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Open Access Technical advance

Community wide electronic distribution of summary health care utilization data

Ronald J Lagoe1* and Gert P Westert2

Author Affiliations

1 Hospital Executive Council, Syracuse, New York, USA

2 National Institute of Public Health, and the Environment Bilthoven, Netherlands

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BMC Medical Informatics and Decision Making 2006, 6:17  doi:10.1186/1472-6947-6-17

Published: 20 March 2006

Abstract

Background

In recent years, the use of digital technology has supported widespread sharing of electronic health care data. Although this approach holds considerable promise, it promises to be a complicated and expensive undertaking. This study described the development and implementation of a community wide system for electronic sharing of summary health care utilization data.

Methods

The development of the community wide data system focused on the following objectives: ongoing monitoring of the health care system, evaluation of community wide individual provider initiatives, identification and development of new initiatives.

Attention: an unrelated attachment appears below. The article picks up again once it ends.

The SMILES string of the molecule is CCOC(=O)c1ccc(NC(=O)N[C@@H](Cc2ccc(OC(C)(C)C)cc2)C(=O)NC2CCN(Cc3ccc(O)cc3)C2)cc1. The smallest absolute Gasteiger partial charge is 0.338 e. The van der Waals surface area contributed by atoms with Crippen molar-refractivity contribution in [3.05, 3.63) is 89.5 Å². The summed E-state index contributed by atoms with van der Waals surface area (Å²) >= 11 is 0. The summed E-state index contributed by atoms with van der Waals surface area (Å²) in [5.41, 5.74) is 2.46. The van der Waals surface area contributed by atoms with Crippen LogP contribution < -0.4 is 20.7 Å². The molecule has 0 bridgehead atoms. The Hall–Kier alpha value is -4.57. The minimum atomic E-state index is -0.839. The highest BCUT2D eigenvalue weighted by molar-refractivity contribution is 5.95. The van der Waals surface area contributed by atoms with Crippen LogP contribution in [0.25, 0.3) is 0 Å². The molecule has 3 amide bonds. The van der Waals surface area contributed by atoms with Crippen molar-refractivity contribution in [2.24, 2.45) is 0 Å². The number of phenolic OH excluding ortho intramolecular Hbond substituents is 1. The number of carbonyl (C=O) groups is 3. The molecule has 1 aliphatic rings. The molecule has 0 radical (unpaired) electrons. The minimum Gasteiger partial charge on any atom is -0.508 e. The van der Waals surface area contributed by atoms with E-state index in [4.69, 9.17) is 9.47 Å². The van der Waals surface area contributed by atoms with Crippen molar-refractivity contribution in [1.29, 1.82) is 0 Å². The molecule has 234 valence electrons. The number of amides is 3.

The system focused on the sharing of data related to hospital acute care, emergency medical services, long term care, and mental health. It was based on the daily distribution of reports among all health care providers related to these services.

Results

The development of the summary reports concerning health care utilization produced a system wide view of health care in Syracuse, New York on a daily basis. It was not possible to isolate the results of these reports because of the impact of specific projects and other factors. At the same time, the reports were associated with reduction of hospital inpatient stays, improvement of access to hospital emergency departments, reductions in stays for patients discharged to nursing homes, and increased access of mental health patients to hospital inpatient units.

Conclusion

The implementation of the system demonstrated that summary electronic utilization data could provide daily information that would support the improvement of health care outcomes and efficiency. This approach could be implemented in a simple, direct manner with minimal expenses.